House in the Hills

An upside-down house in Truro offers stunning panoramic views not only of the ocean on each side of the Cape, but also of Pamet Valley below and Provincetown in the distance.

By Laurel Kornhiser • photography by brian vanden brink

To have a home positioned to witness both a spectacular sunrise and sunset is extraordinary and rare. Such a privileged view requires a site with height and a narrowness of land. One of the few spots on the Cape that offers such simultaneous east and west views is Truro, the tight swing of land that hugs Wellfleet on the bay side and broadsides the Atlantic on the other.

John DaSilva, principal with Polhemus Savery DaSilva, recently had the opportunity to design a home for just such a prime piece of property. His clients had owned the piece of land for some time, but spent their summers in an older house nestled a bit lower on the land next door. When they decided to build on their hill, they wanted something striking. As an architectural historian who admits he has so many piles of books on architectural styles and history at home that he has broken toes running into them, DaSilva was excited by the prospect of working in Truro. It is here where the modernist aesthetic and the contemporary architecture it inspired first took hold on Cape Cod, a peninsula where traditional forms—Capes, Greek revivals, shingle style—still reign. “It was a pleasure as an architect to work there and tie into that tradition of modernism,” he says.

The first plans he conjured for the site, a contemporary with a jagged roofscape, answered the more radical aesthetic the clients had requested. But when they saw their vision realized on paper, they thanked DaSilva for designing exactly what they had asked for but decided it was not what they wanted after all. “The next scheme,” says DaSilva, “was perhaps more tame, but still not as identifiable as a traditional Cape house type, though it was not unfamiliar either.” Like many Cape houses, this one is shingled. But rather than white cedar, it is outfitted in Alaskan yellow cedar shingles, which, like their counterparts, weather to a soft silver. Another nod to tradition is the sloping roof, though its pitch is shallower than that of many New England homes.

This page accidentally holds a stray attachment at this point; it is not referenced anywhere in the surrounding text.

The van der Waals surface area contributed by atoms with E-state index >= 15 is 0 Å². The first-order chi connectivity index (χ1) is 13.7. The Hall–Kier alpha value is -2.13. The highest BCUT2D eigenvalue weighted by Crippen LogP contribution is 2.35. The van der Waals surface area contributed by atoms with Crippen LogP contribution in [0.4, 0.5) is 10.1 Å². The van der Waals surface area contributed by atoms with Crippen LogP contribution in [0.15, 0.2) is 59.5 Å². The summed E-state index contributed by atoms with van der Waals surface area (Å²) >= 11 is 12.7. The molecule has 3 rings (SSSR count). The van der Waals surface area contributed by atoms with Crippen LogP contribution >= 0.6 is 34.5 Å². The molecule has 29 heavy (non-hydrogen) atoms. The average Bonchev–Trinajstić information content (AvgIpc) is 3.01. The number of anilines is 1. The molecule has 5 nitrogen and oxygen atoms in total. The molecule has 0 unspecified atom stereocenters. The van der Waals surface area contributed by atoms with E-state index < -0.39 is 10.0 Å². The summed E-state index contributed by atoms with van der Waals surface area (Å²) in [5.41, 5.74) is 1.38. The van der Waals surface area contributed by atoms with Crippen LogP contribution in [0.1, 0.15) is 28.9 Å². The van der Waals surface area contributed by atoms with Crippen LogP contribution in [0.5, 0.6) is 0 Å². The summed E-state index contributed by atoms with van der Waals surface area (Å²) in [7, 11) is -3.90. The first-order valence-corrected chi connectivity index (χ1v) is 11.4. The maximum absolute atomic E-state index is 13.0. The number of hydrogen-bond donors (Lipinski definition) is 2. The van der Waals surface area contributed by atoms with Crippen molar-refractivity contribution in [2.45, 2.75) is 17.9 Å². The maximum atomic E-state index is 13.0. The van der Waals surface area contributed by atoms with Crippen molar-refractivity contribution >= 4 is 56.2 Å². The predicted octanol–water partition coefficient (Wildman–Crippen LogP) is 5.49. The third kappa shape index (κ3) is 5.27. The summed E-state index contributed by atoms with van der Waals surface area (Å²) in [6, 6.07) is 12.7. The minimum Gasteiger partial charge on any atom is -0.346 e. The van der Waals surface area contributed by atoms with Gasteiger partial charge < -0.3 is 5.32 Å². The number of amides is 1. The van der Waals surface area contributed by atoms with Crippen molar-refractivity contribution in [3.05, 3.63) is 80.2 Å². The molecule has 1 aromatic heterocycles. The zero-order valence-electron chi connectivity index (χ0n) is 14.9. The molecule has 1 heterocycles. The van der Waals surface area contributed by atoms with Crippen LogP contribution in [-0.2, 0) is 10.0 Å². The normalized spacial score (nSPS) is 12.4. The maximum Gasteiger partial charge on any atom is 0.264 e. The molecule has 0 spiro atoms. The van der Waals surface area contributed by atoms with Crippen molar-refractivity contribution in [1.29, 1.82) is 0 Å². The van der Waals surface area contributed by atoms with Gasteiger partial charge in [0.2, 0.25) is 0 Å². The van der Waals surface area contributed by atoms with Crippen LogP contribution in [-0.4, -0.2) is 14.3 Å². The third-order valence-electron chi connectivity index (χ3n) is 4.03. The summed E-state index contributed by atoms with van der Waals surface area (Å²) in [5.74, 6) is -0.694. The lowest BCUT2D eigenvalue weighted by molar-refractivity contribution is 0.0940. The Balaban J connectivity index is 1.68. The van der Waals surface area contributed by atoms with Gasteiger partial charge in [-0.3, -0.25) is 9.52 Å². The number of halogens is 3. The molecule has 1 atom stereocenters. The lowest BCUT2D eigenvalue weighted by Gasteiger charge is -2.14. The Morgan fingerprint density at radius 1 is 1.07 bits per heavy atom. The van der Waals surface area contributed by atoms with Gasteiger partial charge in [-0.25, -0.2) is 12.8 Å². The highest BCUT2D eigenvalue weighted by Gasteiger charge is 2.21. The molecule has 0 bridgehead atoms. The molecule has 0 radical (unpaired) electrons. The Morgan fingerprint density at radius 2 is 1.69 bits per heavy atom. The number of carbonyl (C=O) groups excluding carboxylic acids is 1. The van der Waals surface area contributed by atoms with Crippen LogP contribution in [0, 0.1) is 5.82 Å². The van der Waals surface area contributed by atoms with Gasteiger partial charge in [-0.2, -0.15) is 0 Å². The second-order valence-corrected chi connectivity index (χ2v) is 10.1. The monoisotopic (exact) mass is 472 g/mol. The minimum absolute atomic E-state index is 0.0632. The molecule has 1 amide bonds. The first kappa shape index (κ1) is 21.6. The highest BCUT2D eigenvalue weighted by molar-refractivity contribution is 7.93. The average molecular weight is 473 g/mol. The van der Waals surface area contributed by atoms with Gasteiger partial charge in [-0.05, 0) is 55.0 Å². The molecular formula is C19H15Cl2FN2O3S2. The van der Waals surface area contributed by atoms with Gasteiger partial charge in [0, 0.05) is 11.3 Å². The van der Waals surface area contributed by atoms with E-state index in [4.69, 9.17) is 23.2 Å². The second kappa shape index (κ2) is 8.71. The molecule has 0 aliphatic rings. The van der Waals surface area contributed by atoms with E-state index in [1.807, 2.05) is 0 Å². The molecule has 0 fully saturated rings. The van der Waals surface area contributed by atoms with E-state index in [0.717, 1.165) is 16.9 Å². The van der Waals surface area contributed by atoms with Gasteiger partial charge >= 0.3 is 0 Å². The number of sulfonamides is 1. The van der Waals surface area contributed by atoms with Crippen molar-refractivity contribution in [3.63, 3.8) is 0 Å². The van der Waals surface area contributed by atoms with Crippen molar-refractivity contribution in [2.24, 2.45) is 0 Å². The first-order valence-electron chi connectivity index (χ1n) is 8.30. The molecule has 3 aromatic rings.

In looking at the house as it both sits atop and steps down its windy hilltop site, DaSilva points out, “The energy of the house is quite horizontal.” As a contrast to his design, he points to a traditional-style Cape house with white trim that sits like a top-heavy crown atop its hill in the distance. “Historically, traditional Cape houses were not built on exposed hilltops. They were all about hunkering down and not confronting the landscape.” That tradition shifted in Truro and Wellfleet in the mid-decades of the 20th century when intellectuals from Boston started building minimalist contemporary vacation houses on the hills and ponds of the Outer Cape, a subject on which DaSilva recently wrote for Provincetown Arts, tracing the modernist aesthetic in architecture as it came across the bridge in the 1930s and then gained popularity after the war.